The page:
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Spem in alium

40vv 8x SATBarB
author of text
Respond at Matins on Sundays, History of Judith, cf Judith 8: 19, 6: 15

eight choirs of SATBB
In 1567 the Italian composer and nobleman Alessandro Striggio visited the English court, where he was hospitably received by Queen Elizabeth. He brought with him a copy of his recently written 40-voice motet Ecce beatam lucem, which he had shown around other European courts that year. No one knows whether Striggio met Tallis on this visit, but it would not have been unnatural if the Queen had arranged for her musical guest to meet the most senior and revered of the English court composers, the man best able to appreciate Striggio’s extraordinary composition. Again, no one knows for certain whether Tallis’s Spem in alium was written in response to Ecce beatam lucem, but if it was not, there must have been some other exceptional reason for Tallis to write the work that was unlike anything else he had ever written before, both in scale, resources, and sheer sound, the work that stands as his greatest masterpiece. A possible occasion suggested for the first performance was Queen Elizabeth’s fortieth birthday in 1573. This allows for a politically apposite allegorical interpretation of the rarely set Latin text, which occurs in the Sarum rite as a respond to readings from the Book of Judith: Judith, the brave Israelite woman (= Queen Elizabeth) beguiles the commander of Nebuchadnezzar’s armies, Holofernes (= Philip of Spain) and cuts off his head. This interpretation, put forward by the scholar Paul Doe, is not far-fetched: Renaissance artists were only too capable of flattering their patrons in this way. Another theory connects Tallis’s motet with Thomas Howard; the Catholic nobleman executed for treason in 1572: an anecdote recorded some years later tells of a performance of Spem in alium in Arundel House, London home of his father-in-law, the Earl of Arundel. According to this account, Howard commissioned Tallis to write the motet to see whether an English composer could match Striggio’s achievement; Tallis was judged to have so far surpassed the Italian that Howard took off the gold chain from around his neck and immediately put it round Tallis’s neck as a gift. He was right: Striggio’s motet is, frankly, a little pedestrian and monotonously chordal, as if the composer’s imagination was constrained by the very size of his forces. Tallis’s imagination in Spem in alium takes wing, transporting the listener into a sound-world as fantastical and undreamt-of now (even with our galaxy of electronic resources) as it was then. His technique combines three kinds of choral writing: the freely interweaving counterpoint that was his normal means of expression; antiphonal exchanges in block harmony (as when the phrase ‘Domine Deus’ is bounced around from choir to choir); and carefully judged moments of thrilling choral climax when all forty voices are heard together. As with all true polyphonic writing, each of the forty voices has its own distinct role, none subordinate to the others; and it should be noted that there are moments of expressive individuality and even intimacy in the writing. Listen especially to the mystically lovely polyphonic flowerings that follow immediately after the motet’s several great massed outbursts of sound.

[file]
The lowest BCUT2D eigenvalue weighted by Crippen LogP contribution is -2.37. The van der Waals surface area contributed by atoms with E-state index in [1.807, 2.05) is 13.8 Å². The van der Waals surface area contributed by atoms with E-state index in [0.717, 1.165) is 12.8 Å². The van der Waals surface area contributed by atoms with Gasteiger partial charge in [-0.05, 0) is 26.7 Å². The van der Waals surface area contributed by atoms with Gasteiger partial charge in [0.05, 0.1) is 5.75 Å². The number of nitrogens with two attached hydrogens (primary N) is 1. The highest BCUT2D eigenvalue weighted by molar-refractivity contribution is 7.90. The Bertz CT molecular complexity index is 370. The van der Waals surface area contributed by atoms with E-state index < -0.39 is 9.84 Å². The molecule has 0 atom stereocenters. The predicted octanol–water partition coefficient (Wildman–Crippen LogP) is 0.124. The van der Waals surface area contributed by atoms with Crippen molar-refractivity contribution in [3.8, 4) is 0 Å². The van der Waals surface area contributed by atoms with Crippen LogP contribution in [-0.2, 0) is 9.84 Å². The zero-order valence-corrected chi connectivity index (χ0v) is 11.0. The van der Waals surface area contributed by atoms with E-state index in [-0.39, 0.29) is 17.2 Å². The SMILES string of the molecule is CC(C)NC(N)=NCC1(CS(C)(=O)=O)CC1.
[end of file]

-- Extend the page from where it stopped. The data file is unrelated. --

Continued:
from notes by John Rutter © 1994


A banquet of voices
CSCD525Download only
Renaissance Giants
CDGIM2072CDs for the price of 1
Sacred Music in the Renaissance, Vol. 1
GIMBX301Boxed set (at a special price) — Download only
Striggio & Tallis: Supersize Polyphony
Studio Master: SIGCD560Download onlyStudio Master FLAC & ALAC downloads available
Tallis: Spem in alium
Tallis: Spem in alium & other choral works
Tallis: Spem in alium & other sacred music
Studio Master: CDA68156Studio Master FLAC & ALAC downloads available
Tallis: The Complete Works, Vol. 7
SIGCD029Download only
Tallis: The Tallis Scholars sing Thomas Tallis
CDGIM2032CDs for the price of 1


Track 11 on CDA66400 [11'04]
Track 4 on CDA68156 [10'22]
Track 1 on CDGIM006 [9'53]
Track 1 on CDGIM203 CD1 [9'53] 2CDs for the price of 1
Track 1 on CDGIM207 CD1 [9'58] 2CDs for the price of 1
Track 5 on CSCD525 [9'45] Download only
Track 1 on GIMBX301 CD2 [9'53] Boxed set (at a special price) — Download only
Track 16 on SIGCD029 [10'03] Download only
Track 14 on SIGCD560 [8'37] Download only

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